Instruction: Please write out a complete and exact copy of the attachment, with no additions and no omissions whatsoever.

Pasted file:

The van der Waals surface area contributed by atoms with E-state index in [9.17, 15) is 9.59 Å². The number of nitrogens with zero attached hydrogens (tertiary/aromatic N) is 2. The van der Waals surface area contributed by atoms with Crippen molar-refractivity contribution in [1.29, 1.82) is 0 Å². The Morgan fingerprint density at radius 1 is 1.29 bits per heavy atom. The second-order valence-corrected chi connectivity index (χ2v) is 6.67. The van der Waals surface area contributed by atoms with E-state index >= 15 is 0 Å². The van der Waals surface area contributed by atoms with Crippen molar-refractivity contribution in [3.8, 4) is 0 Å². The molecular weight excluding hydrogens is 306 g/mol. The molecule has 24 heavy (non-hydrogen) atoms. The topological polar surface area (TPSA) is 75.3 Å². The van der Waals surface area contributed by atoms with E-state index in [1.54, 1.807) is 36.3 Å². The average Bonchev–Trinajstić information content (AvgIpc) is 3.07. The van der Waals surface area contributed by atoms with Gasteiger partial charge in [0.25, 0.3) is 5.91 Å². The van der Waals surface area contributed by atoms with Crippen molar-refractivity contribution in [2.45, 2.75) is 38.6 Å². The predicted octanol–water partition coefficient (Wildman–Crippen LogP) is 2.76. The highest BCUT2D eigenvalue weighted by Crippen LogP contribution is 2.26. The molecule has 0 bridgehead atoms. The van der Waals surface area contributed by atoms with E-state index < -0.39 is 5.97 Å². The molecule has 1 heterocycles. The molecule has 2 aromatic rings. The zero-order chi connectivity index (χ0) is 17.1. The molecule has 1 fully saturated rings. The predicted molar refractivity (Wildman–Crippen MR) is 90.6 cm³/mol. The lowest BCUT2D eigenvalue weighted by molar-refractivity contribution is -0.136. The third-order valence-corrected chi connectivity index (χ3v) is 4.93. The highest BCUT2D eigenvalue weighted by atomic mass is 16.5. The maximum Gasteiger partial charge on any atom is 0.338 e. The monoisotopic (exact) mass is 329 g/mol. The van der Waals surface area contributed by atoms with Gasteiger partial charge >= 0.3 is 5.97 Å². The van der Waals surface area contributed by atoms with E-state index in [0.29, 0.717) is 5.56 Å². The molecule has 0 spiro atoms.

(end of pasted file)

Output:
The van der Waals surface area contributed by atoms with E-state index in [9.17, 15) is 9.59 Å². The number of nitrogens with zero attached hydrogens (tertiary/aromatic N) is 2. The van der Waals surface area contributed by atoms with Crippen molar-refractivity contribution in [1.29, 1.82) is 0 Å². The Morgan fingerprint density at radius 1 is 1.29 bits per heavy atom. The second-order valence-corrected chi connectivity index (χ2v) is 6.67. The van der Waals surface area contributed by atoms with E-state index >= 15 is 0 Å². The van der Waals surface area contributed by atoms with Crippen molar-refractivity contribution in [3.8, 4) is 0 Å². The molecular weight excluding hydrogens is 306 g/mol. The molecule has 24 heavy (non-hydrogen) atoms. The topological polar surface area (TPSA) is 75.3 Å². The van der Waals surface area contributed by atoms with E-state index in [1.54, 1.807) is 36.3 Å². The average Bonchev–Trinajstić information content (AvgIpc) is 3.07. The van der Waals surface area contributed by atoms with Gasteiger partial charge in [0.25, 0.3) is 5.91 Å². The van der Waals surface area contributed by atoms with Crippen molar-refractivity contribution in [2.45, 2.75) is 38.6 Å². The predicted octanol–water partition coefficient (Wildman–Crippen LogP) is 2.76. The highest BCUT2D eigenvalue weighted by Crippen LogP contribution is 2.26. The molecule has 0 bridgehead atoms. The van der Waals surface area contributed by atoms with E-state index < -0.39 is 5.97 Å². The molecule has 1 heterocycles. The molecule has 2 aromatic rings. The zero-order chi connectivity index (χ0) is 17.1. The molecule has 1 fully saturated rings. The predicted molar refractivity (Wildman–Crippen MR) is 90.6 cm³/mol. The lowest BCUT2D eigenvalue weighted by molar-refractivity contribution is -0.136. The third-order valence-corrected chi connectivity index (χ3v) is 4.93. The highest BCUT2D eigenvalue weighted by atomic mass is 16.5. The maximum Gasteiger partial charge on any atom is 0.338 e. The monoisotopic (exact) mass is 329 g/mol. The van der Waals surface area contributed by atoms with Gasteiger partial charge >= 0.3 is 5.97 Å². The van der Waals surface area contributed by atoms with E-state index in [0.29, 0.717) is 5.56 Å². The molecule has 0 spiro atoms.